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Cocoa

Cocoa

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Published by: parzpinku on Oct 26, 2011
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INTRODUCTION
Cocoa is an application environment for both the Mac OS X operating system andiPhone OS, the operating system used on multi-touch devices such as iPhone and iPod touch.It consists of a suite of object-oriented software libraries, a runtime, and an integrateddevelopment environment
The Cocoa Environment
Cocoa is a set of object-oriented frameworks that provides a runtime environment for applications running on Mac OS X and iPhone OS. It is also part of a developmentenvironment that helps you efficiently bring these applications from design stage todeployment. Cocoa is the preeminent application environment for Mac OS X and the onlyapplication environment for iPhone OS. (Carbon is an alternative environment on MacOS X, but it is a compatibility framework with procedural programmatic interface intended tosupport existing Mac OS X code bases.) Most of the applications you see on Mac OS X andiPhone OS, including Mail and Safari, are Cocoa applications. An integrated developmentenvironment called Xcode supports application development for both platforms. Thecombination of this development environment and Cocoa makes it easy to create a well-factored, full-featured application.
Introducing Cocoa
As with all application environments, Cocoa presents two faces; it has a runtime aspectand a development aspect. In its runtime aspect, Cocoa applications present the user inter face and are tightly integrated with the other visible portions of the operating system; on MacOS X, these include the Finder, the Dock, and other applications from all environments. Butit is the development aspect that is the more interesting one to programmers. Cocoa is anintegrated suite of object-oriented software components—classes—that enables you torapidly create robust, full-featured Mac OS X applications. These classes are reusable andadaptable software building blocks; you can use them as-is or extend them for your specificrequirements. Cocoa classes exist for just about every conceivable development necessity,from user-inter face objects to data formatting, and where a need hasn’t been anticipated, youcan easily create a subclass of an existing class that answers that need.
 
Cocoa history
 Cocoa is the continuation of several frameworks (primarily the
 App Kit 
and
 Foundation Kit 
) from the NeXTSTEP and OPENSTEP programming environments developed by NeXTin the 1980s and 1990s. Apple acquired NeXT in December 1996, and subsequently went towork on the Rhapsody operating system that was supposed to be the direct successor of OPENSTEP. It was to have had an emulation base for Mac OS applications, called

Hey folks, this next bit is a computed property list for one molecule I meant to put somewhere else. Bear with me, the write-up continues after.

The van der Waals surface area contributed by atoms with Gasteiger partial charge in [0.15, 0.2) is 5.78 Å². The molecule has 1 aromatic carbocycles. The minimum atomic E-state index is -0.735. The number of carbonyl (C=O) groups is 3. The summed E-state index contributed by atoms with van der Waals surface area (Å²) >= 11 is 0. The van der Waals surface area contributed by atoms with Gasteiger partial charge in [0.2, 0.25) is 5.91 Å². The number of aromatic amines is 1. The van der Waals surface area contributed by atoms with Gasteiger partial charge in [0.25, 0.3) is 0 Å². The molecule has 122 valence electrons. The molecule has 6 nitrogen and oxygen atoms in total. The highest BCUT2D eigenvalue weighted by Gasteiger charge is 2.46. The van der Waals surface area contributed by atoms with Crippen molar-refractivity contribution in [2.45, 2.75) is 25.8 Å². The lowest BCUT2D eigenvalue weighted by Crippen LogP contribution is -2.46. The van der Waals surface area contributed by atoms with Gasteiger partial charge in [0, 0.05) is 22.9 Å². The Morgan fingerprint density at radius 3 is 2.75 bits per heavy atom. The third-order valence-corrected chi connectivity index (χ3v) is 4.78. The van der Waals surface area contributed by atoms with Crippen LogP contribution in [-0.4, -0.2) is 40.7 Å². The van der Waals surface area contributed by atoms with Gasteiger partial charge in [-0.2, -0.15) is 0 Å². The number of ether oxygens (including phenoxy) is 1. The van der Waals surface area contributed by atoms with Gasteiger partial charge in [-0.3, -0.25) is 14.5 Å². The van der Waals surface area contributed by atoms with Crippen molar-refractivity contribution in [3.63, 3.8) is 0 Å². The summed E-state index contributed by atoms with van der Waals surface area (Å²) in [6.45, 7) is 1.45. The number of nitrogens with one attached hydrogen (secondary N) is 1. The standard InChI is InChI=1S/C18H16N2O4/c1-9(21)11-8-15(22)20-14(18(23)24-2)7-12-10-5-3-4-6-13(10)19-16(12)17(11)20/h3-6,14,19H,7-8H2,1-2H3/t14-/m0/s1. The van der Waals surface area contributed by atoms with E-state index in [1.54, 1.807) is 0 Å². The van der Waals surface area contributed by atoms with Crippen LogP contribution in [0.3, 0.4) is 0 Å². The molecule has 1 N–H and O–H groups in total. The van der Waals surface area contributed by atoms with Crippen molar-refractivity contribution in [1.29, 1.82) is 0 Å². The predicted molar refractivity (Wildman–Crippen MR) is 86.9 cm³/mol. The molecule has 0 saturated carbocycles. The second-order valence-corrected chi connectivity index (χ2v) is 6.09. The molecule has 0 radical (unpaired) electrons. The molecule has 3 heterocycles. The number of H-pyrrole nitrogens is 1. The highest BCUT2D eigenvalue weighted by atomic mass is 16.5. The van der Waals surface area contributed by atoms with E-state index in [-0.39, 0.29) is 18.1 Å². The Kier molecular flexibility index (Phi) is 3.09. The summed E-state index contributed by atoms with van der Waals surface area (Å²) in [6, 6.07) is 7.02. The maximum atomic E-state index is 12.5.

Blue Box
.The OPENSTEP base of libraries and binary support was termed
Yellow Box
. Rhapsodyevolved into Mac OS X, and the Yellow Box became Cocoa. As a result, Cocoa classes beginwith the acronym "NS" (standing either for the NeXT-Sun creation of OPENSTEP, or for theoriginal proprietary term for the OPENSTEP framework, NeXTSTEP): NSString, NSArray,etc. Much of the work that went into developing OPENSTEP was applied to the developmentof Mac OS X, Cocoa being the most visible part. There are, however, some differences. For example, NeXTSTEP and OPENSTEP used Display PostScript for on-screen display of textand graphics, while Cocoa depends on Apple's Quartz (which uses the PDF imaging model).Cocoa also has a level of Internet support, including the NSURL and WebKit HTML classes,and others, while under OPENSTEP there was only rudimentary support for managednetwork connections through NSFileHandle classes and Berkeley sockets.Prior to its current use, the "Cocoa" trademark was the name of an application thatallowed children to create multimedia projects. It was originally known as KidSim, and isnow licensed to a third party and marketed as Stagecast Creator. The program wasdiscontinued in one of the rationalizations that followed Steve Jobs' return to Apple. Thename was re-used to avoid the delay while registering a new trademark, with Stagecastagreeing to market the older Cocoa under a new name.
 
How Cocoa Fits into Mac OS X
Figure1-1shows a simplified diagram of the Mac OS X system architecture.
Figure1-1 Mac OS X architecture—simplified perspective
This diagram is simple for a purpose: to depict unambiguously to those unfamiliar with MacOS X some of its major components and dependencies. But in its simplicity it omitsimportant details and blurs others. These details fill in an important part of the pictureshowing how Cocoa fits into the rest of Mac OS X.Figure 1-2 situates Cocoa more accurately in an architectural setting. This diagram showsMac OS X as a series of software layers going from the foundation of Darwin to the variousapplication environments; the intervening layers represent the system software contained inthe two major umbrella frameworks, Core Services and Application Services. The diagramsuggests that a component at one layer generally has dependencies on the layer beneath it.
Figure1-2 Cocoa in the architecture of Mac OSX

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